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This article was published on March 28, 2012

Slashdot Launches Video Channel: TV for Nerds!

Slashdot Launches Video Channel: TV for Nerds!
Amy Vernon
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Amy Vernon

Amy Vernon was a professional newspaper journalist for 20 years before working as a freelance writer and consultant. She has written for man Amy Vernon was a professional newspaper journalist for 20 years before working as a freelance writer and consultant. She has written for many online publications including NetworkWorld, and and has spoken at many conferences, including SXSW, ROFLCon and Internet Week NY.

Slashdot, the grandaddy of social content aggregators, today launched a dedicated video channel to give its millions of users their very own News for Nerds network.

In January, the site began publishing original video content and quickly found they got as many views in a day or so as many other tech sites would see in a month, said Geeknet Vice President and Editor-in-Chief Stephen Wellman. It became apparent that there was a desire for quality videos on a variety of tech-related topics and Slashdot began producing more video.

Since then, the site has published more than 30 original pieces, most of which did exceptionally well on the site. The decision to create a dedicated channel, Slashdot TV, was a natural step. Most of the videos end up in “the river” on Slashdot’s main page, voted on by members and published by editors. All videos can be shared across social channels, or embedded on external sites.

Videos already published range from event coverage, such as Gamestar Mechanics Teaches Kids to Make Video Games, to cool things people are doing with technology, such as Derek’s “Amateur” Rockets Fly to 120,000+ Feet (so far the most-watched video on the site, with 16,748 video plays for a total of 1,214.95 hours).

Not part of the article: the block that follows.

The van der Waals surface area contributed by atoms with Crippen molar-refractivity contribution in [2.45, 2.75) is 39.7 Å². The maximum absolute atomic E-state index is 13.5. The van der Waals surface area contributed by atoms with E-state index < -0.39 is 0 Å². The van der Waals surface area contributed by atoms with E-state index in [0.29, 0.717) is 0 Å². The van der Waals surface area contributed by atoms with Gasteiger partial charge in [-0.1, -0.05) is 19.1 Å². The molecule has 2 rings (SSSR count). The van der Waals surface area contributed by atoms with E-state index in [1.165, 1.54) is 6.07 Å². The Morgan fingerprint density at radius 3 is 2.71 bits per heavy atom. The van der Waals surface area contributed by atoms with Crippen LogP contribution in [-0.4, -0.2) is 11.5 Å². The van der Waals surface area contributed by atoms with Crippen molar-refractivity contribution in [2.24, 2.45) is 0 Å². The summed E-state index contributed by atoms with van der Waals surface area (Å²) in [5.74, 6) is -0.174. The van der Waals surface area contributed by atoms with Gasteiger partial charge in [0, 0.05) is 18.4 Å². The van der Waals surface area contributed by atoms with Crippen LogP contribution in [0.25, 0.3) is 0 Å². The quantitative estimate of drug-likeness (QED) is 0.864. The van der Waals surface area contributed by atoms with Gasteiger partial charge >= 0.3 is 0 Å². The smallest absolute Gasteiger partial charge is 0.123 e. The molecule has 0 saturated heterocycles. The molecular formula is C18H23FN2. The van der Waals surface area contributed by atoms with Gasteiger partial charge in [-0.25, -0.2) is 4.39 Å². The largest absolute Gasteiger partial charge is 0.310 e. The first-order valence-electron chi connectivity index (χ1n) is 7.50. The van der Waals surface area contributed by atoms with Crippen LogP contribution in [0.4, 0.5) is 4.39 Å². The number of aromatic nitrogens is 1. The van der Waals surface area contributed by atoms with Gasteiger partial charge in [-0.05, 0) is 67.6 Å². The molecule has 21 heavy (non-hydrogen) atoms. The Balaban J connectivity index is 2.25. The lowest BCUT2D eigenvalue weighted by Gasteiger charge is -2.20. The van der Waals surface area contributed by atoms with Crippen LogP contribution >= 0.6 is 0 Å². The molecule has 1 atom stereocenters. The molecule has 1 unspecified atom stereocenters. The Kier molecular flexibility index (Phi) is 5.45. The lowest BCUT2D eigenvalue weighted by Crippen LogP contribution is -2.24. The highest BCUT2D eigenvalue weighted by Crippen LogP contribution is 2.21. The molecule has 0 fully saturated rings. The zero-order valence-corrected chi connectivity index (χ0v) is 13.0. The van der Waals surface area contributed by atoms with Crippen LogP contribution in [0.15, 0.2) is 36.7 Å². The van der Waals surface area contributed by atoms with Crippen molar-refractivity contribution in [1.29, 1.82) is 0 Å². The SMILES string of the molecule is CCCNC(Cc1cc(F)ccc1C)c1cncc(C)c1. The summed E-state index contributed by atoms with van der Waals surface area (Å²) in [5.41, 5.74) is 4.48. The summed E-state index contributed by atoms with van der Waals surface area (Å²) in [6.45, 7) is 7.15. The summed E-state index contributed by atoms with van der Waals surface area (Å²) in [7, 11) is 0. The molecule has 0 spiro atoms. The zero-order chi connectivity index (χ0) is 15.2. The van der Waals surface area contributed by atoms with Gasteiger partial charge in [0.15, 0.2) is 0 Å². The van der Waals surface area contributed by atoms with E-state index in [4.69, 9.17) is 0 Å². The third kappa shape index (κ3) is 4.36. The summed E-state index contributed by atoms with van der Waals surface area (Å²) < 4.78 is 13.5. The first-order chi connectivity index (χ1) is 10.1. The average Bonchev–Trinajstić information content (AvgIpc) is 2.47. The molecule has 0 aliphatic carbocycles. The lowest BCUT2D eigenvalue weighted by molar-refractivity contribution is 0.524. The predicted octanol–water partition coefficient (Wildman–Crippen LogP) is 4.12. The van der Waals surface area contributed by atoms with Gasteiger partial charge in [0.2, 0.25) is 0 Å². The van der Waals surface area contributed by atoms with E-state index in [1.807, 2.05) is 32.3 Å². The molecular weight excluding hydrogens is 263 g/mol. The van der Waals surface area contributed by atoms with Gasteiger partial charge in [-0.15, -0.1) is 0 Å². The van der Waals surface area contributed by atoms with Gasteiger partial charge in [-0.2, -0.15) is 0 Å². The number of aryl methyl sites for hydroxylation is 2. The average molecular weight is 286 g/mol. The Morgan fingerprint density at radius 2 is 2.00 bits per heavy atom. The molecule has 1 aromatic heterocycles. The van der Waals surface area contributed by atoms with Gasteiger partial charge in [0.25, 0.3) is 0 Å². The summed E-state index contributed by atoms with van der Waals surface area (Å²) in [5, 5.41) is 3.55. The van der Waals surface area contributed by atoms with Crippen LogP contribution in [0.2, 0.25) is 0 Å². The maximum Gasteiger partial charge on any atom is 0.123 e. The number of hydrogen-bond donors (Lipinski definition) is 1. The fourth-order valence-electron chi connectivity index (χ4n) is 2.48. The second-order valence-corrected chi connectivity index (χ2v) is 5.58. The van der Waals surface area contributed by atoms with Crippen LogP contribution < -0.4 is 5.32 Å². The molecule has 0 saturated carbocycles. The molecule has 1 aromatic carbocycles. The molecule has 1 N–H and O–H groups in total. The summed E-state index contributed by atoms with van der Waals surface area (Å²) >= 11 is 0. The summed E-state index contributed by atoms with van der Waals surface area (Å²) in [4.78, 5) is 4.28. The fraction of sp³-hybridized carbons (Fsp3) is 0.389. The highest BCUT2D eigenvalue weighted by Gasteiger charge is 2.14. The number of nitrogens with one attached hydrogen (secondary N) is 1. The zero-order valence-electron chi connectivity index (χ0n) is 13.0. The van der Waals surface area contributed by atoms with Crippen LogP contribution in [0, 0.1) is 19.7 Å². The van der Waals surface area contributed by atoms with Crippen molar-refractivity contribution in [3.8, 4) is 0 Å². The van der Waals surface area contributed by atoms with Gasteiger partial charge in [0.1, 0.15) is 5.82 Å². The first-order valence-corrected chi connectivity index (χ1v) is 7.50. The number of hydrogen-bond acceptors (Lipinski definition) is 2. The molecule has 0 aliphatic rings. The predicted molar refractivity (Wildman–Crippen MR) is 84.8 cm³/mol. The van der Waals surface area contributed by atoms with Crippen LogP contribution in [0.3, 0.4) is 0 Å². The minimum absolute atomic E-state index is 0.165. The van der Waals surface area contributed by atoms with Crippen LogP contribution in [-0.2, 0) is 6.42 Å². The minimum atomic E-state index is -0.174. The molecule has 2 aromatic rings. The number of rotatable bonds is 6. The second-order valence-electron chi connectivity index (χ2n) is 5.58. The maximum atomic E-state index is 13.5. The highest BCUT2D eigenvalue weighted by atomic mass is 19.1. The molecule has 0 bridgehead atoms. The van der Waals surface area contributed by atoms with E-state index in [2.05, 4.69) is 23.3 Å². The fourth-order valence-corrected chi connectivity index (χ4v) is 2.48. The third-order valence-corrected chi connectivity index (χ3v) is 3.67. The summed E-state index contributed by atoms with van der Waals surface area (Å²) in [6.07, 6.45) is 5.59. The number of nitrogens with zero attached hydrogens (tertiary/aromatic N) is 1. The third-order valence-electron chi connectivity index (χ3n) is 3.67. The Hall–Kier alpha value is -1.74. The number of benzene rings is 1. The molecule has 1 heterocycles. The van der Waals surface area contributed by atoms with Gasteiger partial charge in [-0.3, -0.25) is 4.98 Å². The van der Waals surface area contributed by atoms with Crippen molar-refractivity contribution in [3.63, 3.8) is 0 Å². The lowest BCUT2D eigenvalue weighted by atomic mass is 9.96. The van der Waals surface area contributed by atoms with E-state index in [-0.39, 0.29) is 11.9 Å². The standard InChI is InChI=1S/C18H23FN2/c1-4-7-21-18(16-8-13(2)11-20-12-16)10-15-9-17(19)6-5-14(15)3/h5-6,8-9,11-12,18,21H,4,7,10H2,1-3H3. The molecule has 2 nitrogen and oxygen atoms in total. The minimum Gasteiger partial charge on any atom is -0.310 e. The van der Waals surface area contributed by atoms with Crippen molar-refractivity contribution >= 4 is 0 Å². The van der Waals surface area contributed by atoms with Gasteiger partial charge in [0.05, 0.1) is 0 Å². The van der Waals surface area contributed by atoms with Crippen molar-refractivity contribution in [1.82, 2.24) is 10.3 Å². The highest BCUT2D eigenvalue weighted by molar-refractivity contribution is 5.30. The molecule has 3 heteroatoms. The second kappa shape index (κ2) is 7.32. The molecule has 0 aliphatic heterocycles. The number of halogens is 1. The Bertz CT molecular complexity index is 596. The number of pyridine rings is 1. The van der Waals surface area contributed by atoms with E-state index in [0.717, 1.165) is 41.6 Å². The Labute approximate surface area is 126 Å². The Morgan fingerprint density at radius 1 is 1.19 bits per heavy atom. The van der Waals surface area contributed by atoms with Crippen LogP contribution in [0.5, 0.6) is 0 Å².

The decision to have the videos live on Slashdot rather than on YouTube, Vimeo or another video site made sense, Wellman said, because of the community that already exists on the site.

“They feel a stake of ownership in it,” Wellman said of the site’s userbase. “They feel like Slashdot belongs to them. It does belong to them in a sense.”

Founded in 1997, Slashdot was the precursor to Digg, reddit and other social voting news aggregation sites. It’s been said that Kevin Rose founded Digg “because he couldn’t get to the front page of Slashdot”. Whatever the case, Slashdot has remained viable even with the rise and fall of Digg’s fortunes and the subsequent meteoric rise of Reddit. Its audience, Wellman said, is comprised primarily of IT professionals and decision-makers. The site has evolved, he said, into the social media destination for B2B technology.

Slashdot receives hundreds of submissions and publishes 25 to 30 on its home page each day. Community members vote on submissions and endows many with “moderator” status, allowing them to moderate comments as spam or especially insightful. Front-page stories can average 150 to 300 coments, so the input from users is vital to keep comments on track.

Slashdot, along with Think Geek, SourceForge and FreeCode, is owned by GeekNet. The sites combined serve about 53 million users per month.

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